Real or fake 250 GTO?

Discussion in 'Vintage (thru 365 GTC4)' started by FerRrari, Jan 29, 2019.

  1. FerRrari

    FerRrari Formula Junior

    Jan 11, 2009
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    I came across this picture, allegedly taken at a Ferrari dealer in LA. The mirrors and side markers don't look right to me but I'm no expert. Is this real or not?

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  2. Boudewijn

    Boudewijn Moderator

    May 15, 2003
    The Netherlands
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    Boudewijn Berkhoff
  3. FerRrari

    FerRrari Formula Junior

    Jan 11, 2009
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  4. Wheels1

    Wheels1 Formula 3
    Silver Subscribed

    Oct 23, 2007
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    The photo looks squashed to me making the cars look shorter and taller
  5. Marcel Massini

    Marcel Massini F1 World Champ

    Mar 2, 2005
    330 LMB #4381 SA, owned by a L.A. based TV/Movie Producer.

    Marcel Massini

    GIOTTO F1 Rookie

    Dec 30, 2006
    He should remove the cheap and ugly made in China plastic mirrors.
  7. bitzman

    bitzman Formula 3

    Feb 15, 2008
    I am still trying to figure out why the 330LMB existed. I don’t think it was destined to be a road car. It was a prototype using an engine displacement of 4.0-liters rather than 3.0. It could have been a last ditch effort to see if the front engine car was more reliable than the new mid-engined works racers.

    The engine came out of the lush road car, the 400 Superamerica but was switched to six Webers, and rated at 390hp.

    Though it looks like a Lusso body, the chassis is also Superamerica. The wheelbase stayed 98.4 inches (2500mm), but had wider front and rear tracks. The suspension was the double wishbones and coil springs up front, and rigid axle and semielliptic leafs in back.

    The styling was a 250GTO from the windscreen forward, but in back was more Lusso, but I don’t know how much more of the body was alloy other than the Lusso doors, bonnet and rear deck lid. The rear fenders had unsightly boxes welded on to pipe air to the brakes and allow for larger tires.

    It ran without bumpers as well. Top speed on the Mulsanne straight was close to 190 mph.

    Ironically though all the rest of the factory’s race cars were being designed to be mid-engined, this front engine car could run with the mid-engined 250P.

    The record shows that four 330 LMBs entered the ’63 24 Hours; but only one survived, finishing fifth overall. That dismal result could have been what made Ferrari decide mid-engined was the way to go.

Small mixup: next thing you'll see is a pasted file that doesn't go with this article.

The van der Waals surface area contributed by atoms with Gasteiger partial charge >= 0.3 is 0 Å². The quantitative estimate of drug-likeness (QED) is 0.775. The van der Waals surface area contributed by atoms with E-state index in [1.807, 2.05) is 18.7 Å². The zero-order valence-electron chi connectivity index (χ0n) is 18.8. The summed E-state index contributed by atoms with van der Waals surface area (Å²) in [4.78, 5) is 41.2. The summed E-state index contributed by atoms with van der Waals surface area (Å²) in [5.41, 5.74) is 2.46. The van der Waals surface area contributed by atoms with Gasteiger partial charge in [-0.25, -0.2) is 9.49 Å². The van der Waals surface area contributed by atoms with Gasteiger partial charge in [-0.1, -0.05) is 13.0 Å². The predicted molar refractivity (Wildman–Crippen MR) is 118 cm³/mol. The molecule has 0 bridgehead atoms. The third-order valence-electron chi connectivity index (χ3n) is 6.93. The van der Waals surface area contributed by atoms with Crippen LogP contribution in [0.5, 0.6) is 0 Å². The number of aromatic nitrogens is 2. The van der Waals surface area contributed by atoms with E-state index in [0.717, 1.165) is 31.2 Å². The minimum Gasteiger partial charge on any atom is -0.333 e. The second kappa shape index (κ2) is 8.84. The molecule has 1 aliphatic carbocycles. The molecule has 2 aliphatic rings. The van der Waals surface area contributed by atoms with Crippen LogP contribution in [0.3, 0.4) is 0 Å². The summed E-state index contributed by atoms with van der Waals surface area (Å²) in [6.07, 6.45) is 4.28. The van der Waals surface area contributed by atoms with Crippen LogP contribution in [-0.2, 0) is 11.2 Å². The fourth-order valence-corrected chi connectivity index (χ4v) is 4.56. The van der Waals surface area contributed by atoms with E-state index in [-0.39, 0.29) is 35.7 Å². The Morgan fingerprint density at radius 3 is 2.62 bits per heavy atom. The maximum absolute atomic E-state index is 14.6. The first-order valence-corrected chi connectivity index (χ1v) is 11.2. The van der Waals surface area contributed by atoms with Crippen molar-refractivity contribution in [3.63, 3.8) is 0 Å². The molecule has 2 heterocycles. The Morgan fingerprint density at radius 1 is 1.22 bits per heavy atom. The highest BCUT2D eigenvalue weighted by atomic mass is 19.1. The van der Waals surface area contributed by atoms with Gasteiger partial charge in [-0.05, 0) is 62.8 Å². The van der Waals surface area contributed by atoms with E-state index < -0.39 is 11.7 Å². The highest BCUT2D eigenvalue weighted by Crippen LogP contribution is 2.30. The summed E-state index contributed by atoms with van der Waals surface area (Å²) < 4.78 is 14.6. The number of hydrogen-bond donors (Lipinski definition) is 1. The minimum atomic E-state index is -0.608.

The car was said to be the pet project of Michael Parkes, a Brit who worked as a Ferrari engineer and race driver. Wikipedia says of Parkes “Parkes worked for the Rootes Group from 1950 to 1962, initially as an apprentice. One of his roles at Rootes was as project engineer in the development of the Hillman Imp.

    In 1963 Parkes joined Ferrari as development engineer for their road cars, notably the 330 GTC, and also as a GT sports car driver,” ignoring his role in the 330LMB. There is a book being written about Parkes, let’s hope the 330LMB gets a chapter at least.
  8. BigTex

    BigTex Seven Time F1 World Champ
    Rossa Subscribed Owner

    Dec 6, 2002
    Houston, Texas
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    You hit it, with displacement!

    The 250GTO at this point was being swarmed by the Ford Shelbys, and when the Shelby Coupe arrived, IMO that's what drove Ferrari proceed to rear engine racecars.

    I have the Jay Koka print of the 330LMB, I always thought it "almost prettier" than the GTO, and a Texan will never argue, with "more displacement"!!!
  9. bitzman

    bitzman Formula 3

    Feb 15, 2008
    I'll have to look up Koka's 330LMB. His work is often on the website of Automotive Fine Arts Society. Here's my own take on the rear view. I agree it's a dramatic car but find the flat rear brake scoop out of character with the rest of the car's sensuous curves.
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  10. BJK

    BJK Formula Junior

    Jul 18, 2014
  11. Timmmmmmmmmmy

    Timmmmmmmmmmy Formula 3

    Apr 5, 2010
    Full Name:
    Timothy Russell
    It did not sell at Rick Cole and the same vendor is offering it at Ferrari of Beverly Hills. Perhaps the attempt at a $10 million profit was the reason why it didn't sell, who knows.

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